On Cookbooks: Why Cookbooks?
The set of cookbooks in my kitchen are my friends. Old and new companions on my amateur journey of food and flavor.
On most days, they just sit there. Which is OK. On other days, I get lost in them.
Great cookbooks do three things:
- Look great in your kitchen
- Tell inspiring stories
- Teach you to cook
But why have them? We have access to near-infinite amounts of information at any given time. Any recipe or advice or tip is available to you. But the "food internet" is confusing. Are you on a health-spo mom blog? Are you just finding weird overhead-shot videos that make cooking look way too easy? There are also great apps, Kindle editions of things, etc. And this isn't some "oh physical books are great" tip. It's just that these artefacts become IRL companions.
Find a couple books you trust. Get them messy, bookmark them, live in them.
(quick note, always append your google search with “bon appetit”, makes finding trustworthy, tasty recipes easier)
My books aren't going to be the right books for you, but for reference, here are the three I rely on:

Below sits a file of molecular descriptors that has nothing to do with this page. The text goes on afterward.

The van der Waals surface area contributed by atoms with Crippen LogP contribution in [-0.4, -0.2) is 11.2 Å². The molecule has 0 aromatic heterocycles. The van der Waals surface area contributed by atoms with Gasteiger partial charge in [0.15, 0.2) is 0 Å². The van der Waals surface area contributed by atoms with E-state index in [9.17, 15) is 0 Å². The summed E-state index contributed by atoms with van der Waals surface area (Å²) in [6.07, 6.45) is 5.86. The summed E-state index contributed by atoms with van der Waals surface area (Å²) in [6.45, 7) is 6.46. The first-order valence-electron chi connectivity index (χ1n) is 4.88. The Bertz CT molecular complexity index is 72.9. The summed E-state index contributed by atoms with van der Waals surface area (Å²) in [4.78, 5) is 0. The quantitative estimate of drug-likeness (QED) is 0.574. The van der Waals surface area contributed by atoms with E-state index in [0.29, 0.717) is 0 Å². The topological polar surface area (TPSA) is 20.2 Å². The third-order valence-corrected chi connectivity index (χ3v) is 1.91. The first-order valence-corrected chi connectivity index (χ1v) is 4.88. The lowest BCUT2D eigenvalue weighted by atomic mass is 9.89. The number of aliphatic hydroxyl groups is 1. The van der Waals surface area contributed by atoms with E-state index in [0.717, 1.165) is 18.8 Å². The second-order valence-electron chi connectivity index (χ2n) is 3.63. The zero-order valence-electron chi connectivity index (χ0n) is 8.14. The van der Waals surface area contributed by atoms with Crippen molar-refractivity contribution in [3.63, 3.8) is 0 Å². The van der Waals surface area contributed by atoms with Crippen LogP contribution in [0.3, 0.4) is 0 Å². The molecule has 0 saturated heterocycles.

Joy of Cooking
Irma Rombauer and Marion Rombauer Becker
Any edition. It contains the basic recipes and how-to’s for everything. Find a couple dishes you like, use the red ribbon as a bookmark, and make it over and over and over.
Keys to Good Cooking
Not a cookbook. But it tells you simple tips, rules, and more for every ingredient you might cook.
The Minimalist Cooks at Home
It’s got simple, easy recipes that quietly teach base principles for making a good meal.
And some that are really great, and look good stacked up in the kitchen (and have really good, inspiring, mind-expanding stories):
Rice Noodle Fish
You don't need cookbooks, but they do make good friends.